The purple sweet potatoes are really purple inside as well as outside, and well, have significantly higher concentrations fo anthocyanins than ordinary sweet potatoes you normally find in the supermarmet. Especially dominant were two anthyocynin pigment derivatives cyanidin and peonidin. Aside from these two, the potaoes have also much higher total phenolic content. Phenols are also strong anti-oxidants and were reported to have some anti-aging properties.

So here are the advantages of this new “dark” breed of sweet potatoes:

  • Higher anti-oxidant capacity
  • Potential anti-aging properties
  • High anti-cancer components

To test for anti-cancer properties, the researchers treated cultures of human colon cancer cells with cyanidin and peonidin. The results showed “significant cell growth inhibition for the cancer cells, but there were no significant changes in the cell cycle.”

This research is just one of the many that is trying to breed fruit and vegetables that contain more than the usual anthocyanin content. Some of the breeding are done the traditional way whereas others are done using genetic engineering. Plants that are easy to grown, eaten in large quantities, and are usually available the whole year round are especially targetted, such as tomotoes, and yes – sweet potatoes.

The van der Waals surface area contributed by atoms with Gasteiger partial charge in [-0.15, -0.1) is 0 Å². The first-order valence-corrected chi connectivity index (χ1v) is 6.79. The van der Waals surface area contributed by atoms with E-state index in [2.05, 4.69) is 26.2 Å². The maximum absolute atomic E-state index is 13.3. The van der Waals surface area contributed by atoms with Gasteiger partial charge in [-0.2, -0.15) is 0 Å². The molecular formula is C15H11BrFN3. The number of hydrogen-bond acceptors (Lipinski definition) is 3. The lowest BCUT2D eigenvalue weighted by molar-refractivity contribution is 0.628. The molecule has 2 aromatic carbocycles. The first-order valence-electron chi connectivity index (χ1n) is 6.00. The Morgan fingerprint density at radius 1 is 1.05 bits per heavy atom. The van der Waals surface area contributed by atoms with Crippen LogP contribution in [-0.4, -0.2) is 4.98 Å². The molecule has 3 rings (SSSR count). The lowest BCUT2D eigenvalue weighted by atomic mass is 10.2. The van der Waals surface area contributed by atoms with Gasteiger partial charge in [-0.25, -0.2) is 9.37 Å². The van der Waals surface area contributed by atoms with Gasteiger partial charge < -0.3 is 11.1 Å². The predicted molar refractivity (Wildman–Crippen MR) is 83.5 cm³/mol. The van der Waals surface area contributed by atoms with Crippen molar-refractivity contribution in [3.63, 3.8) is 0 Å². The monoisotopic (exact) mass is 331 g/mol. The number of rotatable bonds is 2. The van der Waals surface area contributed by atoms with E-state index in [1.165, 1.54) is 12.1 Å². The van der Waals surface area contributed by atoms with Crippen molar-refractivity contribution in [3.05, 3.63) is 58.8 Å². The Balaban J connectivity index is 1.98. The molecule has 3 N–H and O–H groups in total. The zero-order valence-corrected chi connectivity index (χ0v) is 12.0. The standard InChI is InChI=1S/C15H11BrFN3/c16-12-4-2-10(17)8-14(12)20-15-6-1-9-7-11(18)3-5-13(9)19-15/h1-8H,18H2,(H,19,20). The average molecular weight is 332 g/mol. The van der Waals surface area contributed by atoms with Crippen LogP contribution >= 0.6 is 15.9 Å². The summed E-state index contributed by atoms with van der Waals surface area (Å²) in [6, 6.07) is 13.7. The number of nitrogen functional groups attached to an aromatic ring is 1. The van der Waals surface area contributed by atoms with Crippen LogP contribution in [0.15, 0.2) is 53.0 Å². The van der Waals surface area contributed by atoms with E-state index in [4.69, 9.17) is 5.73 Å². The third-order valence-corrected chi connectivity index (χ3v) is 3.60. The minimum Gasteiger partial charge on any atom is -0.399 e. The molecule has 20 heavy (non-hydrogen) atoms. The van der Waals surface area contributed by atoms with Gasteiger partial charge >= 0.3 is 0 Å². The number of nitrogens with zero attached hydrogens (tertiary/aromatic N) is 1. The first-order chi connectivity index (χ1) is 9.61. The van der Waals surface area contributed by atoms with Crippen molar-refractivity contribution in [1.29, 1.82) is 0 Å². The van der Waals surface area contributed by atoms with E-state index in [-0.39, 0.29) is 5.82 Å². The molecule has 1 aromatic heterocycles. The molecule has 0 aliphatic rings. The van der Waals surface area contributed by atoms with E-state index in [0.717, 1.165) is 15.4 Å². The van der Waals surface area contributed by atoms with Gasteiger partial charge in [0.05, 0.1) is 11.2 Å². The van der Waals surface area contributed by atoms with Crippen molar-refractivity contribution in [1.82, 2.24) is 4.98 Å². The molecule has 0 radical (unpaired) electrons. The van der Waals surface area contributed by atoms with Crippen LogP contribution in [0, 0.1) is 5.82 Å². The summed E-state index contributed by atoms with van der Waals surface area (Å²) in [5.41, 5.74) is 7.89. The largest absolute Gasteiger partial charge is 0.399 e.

Other plants that are rich in anthocyanins are (source: wikipedia)

Food source Anthocyanin content in mg per 100 g












Marion blackberry


black raspberry




wild blueberry






red grape


red wine


purple corn


 Photo credit: Kansas State University

Black cumin against cancer

May 12, 2009 by  
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nigella_sativa_seedAs more and more disease agents are becoming more and more resistant to mainstream pharmacological therapies, more and more researchers are looking into traditional herbal medicine for alternative treatments.

Researchers at the Kimmel Cancer Center at Jefferson reported about the potential anti-cancer properties of the Middle Eastern herbal seed Nigella sativa. The researchers observed that the oil extract from these seeds can kill pancreatic cancer cells as well as inhibit development of pancreatic cancer.

Nigella sativa seeds are also called fennel flower, nutmeg flower, Roman coriander, blackseed, black caraway, or black cumin. They are commonly used in the Middle East as well as South Asia as a spice and a food ingredient. In India, they are also eaten after a meal because they are believed to help in digestion and relieve gases. In many Eastern countries, they are used as herbal medicine to cure a wide range of health problems from asthma to diarrhea.

The Nigella sativa seeds have a long history. It has been mentioned in the Old Testament and in the writings of the ancient Greeks. It was found in the tomb of the Egyptian Pharaoh Tutankhamen.